But after an assured performance, in which he ran and supported well, let Corey Norman run the show and scored one try while kicking to create another, his coach said there was never any doubt the second-generation Eel would get the nod to fill in for Foran.

"He's been itching to get in there for a while. 'Takas' is a really good footballer, he's got a good footy head. He kept it nice and simple tonight, he stuck to his strengths and it worked for us," Arthur said.

Added Takairangi's halves partner Norman: "He's good, I thought he played out of his skin, he did his job and didn't try too much. He played really well for the team and that's what we needed from him."

Half-time try hurts Dogs

With Canterbury arguably unlucky to be ahead only 12-6 with a minute to go until half time, their luck was not about to improve.

A dummy-half pass from Nathan Peats looked to float forward before a marginal tap-on from Takairangi got Gutherson into space. From there some Gutherson magic combined with a defensive misread from Will Hopoate helped the Eels to within two points of their opponents at the break – a huge result given how the first half had gone.

"I thought we contained them pretty well in the first half, I thought we dominated pretty well, I thought we did pretty well in the first half and they didn't make much metres," Hasler said.

"Probably the try right on half time hurt a little bit, 12-6 to 12-10. We're a little bit disappointed with the tries they scored. From our point of view, a defensive point of view they were reasonably soft tries."

Parramatta's toughness the lasting impression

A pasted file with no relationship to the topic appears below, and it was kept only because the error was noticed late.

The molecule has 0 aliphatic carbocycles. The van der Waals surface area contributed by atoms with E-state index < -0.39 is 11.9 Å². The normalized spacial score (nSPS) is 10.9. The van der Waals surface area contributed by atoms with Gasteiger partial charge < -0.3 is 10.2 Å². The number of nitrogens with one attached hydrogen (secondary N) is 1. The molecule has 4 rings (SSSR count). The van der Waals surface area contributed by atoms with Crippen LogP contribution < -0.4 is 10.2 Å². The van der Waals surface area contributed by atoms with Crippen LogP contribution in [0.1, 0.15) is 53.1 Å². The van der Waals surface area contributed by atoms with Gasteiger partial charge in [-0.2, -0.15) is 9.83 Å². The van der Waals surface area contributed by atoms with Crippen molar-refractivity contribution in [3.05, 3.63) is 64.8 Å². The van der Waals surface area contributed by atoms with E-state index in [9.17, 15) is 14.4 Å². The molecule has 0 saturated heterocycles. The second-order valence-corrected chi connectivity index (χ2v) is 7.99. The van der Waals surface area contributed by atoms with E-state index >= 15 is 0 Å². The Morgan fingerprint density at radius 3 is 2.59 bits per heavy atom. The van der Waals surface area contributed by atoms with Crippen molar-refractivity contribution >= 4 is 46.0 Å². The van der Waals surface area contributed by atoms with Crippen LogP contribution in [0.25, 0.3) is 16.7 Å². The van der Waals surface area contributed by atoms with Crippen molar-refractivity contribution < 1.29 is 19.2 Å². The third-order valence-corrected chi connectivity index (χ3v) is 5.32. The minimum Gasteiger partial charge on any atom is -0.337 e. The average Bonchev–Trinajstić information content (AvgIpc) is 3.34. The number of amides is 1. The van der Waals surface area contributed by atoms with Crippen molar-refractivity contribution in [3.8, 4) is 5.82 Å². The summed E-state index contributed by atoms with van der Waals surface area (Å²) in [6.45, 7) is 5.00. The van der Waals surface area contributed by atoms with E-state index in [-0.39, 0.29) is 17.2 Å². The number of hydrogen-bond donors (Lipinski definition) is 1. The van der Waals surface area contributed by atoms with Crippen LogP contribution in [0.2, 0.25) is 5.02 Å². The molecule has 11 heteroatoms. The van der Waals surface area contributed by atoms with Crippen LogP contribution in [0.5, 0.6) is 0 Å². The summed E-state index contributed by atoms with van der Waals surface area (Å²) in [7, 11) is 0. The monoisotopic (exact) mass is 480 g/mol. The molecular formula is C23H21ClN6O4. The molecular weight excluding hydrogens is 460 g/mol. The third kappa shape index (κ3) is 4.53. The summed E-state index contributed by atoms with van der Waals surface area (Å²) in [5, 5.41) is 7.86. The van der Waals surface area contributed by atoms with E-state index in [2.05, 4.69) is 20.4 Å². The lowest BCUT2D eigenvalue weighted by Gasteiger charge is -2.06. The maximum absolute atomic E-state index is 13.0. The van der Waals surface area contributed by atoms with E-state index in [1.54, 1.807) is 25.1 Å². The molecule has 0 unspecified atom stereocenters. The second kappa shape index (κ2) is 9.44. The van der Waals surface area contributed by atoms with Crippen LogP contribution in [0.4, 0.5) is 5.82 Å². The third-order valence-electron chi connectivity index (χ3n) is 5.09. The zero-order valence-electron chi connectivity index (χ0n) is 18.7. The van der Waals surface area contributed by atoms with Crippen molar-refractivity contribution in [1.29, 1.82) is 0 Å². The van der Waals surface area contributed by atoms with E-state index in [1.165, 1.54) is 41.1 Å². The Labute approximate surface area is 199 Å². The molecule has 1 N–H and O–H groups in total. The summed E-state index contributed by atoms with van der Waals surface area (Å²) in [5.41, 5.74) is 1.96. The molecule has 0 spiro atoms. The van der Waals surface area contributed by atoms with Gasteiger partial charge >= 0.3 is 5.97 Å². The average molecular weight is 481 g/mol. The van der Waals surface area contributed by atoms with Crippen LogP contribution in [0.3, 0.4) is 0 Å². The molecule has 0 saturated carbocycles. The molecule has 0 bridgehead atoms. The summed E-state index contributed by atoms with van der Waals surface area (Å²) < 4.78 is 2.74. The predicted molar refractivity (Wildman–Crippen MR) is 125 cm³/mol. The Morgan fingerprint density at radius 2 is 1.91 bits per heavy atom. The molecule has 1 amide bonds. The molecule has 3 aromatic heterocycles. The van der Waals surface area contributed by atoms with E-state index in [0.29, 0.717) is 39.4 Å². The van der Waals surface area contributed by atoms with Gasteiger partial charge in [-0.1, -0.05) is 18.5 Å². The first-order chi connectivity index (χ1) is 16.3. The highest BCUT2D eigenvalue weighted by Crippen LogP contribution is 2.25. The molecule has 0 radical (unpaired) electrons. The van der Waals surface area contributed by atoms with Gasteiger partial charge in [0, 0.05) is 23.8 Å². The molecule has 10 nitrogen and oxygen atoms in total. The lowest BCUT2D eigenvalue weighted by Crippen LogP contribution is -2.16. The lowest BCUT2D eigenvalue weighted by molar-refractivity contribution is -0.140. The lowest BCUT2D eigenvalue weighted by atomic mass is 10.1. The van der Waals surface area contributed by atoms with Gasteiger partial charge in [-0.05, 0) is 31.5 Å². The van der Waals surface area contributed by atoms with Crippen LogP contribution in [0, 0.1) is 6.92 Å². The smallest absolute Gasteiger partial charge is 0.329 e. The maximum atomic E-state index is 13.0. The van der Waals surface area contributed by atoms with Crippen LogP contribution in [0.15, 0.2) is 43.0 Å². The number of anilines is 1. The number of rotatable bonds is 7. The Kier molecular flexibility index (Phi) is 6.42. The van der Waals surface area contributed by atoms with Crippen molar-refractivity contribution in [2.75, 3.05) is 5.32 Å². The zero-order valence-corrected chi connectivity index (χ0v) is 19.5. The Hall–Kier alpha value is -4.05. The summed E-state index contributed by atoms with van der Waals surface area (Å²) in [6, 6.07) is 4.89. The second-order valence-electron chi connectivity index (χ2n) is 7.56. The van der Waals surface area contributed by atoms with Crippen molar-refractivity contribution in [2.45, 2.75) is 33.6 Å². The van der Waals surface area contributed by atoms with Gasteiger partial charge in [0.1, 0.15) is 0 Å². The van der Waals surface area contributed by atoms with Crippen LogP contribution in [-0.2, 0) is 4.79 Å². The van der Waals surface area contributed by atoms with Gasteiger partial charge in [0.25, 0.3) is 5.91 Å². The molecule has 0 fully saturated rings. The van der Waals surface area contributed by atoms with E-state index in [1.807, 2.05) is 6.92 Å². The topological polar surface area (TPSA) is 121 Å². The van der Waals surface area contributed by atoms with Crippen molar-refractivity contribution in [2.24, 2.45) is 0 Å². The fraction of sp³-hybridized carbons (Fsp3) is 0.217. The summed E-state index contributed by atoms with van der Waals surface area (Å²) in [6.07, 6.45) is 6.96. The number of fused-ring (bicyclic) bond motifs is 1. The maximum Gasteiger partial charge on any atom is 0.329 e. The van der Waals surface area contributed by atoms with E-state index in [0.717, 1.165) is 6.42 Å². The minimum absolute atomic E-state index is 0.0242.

As stated above, the Eels had every excuse to lose this one and simply refused. But what really sticks in the mind is the way they won this one. Semi Radradra in the second half steamrolled over the top of James Graham in one of the most powerful hit-ups you're ever likely to see. Little Nathan Peats threw himself in front of a rampaging Sam Kasiano in the final minute to save a try. Unheralded winger Clint Gutherson slotted into fullback in the second half and produced some gutsy long range kick returns. Peni Terepo proved on countless occasions why "Terepo" and "self-preservation" are terms that never belong in the same sentence. The top four players in the 'missed tackle' category were Bulldogs players 

"It's about our standards and expectations that we've got as a group. I stopped being concerned about [our toughness] a long time ago," Arthur said after the game.

Acting captain Beau Scott added: "I thought we were tough and hung in there and really turned up for each other and that's all you can ask on a night like tonight."

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Acknowledgement of Country

Canterbury-Bankstown Bulldogs respect and honour the Darug and Eora nations, who are the Traditional Custodians of the land and pay our respects to their Elders past, present and future. We acknowledge the stories, traditions and living cultures of Aboriginal and Torres Strait Islander peoples on the lands we meet, gather and play on.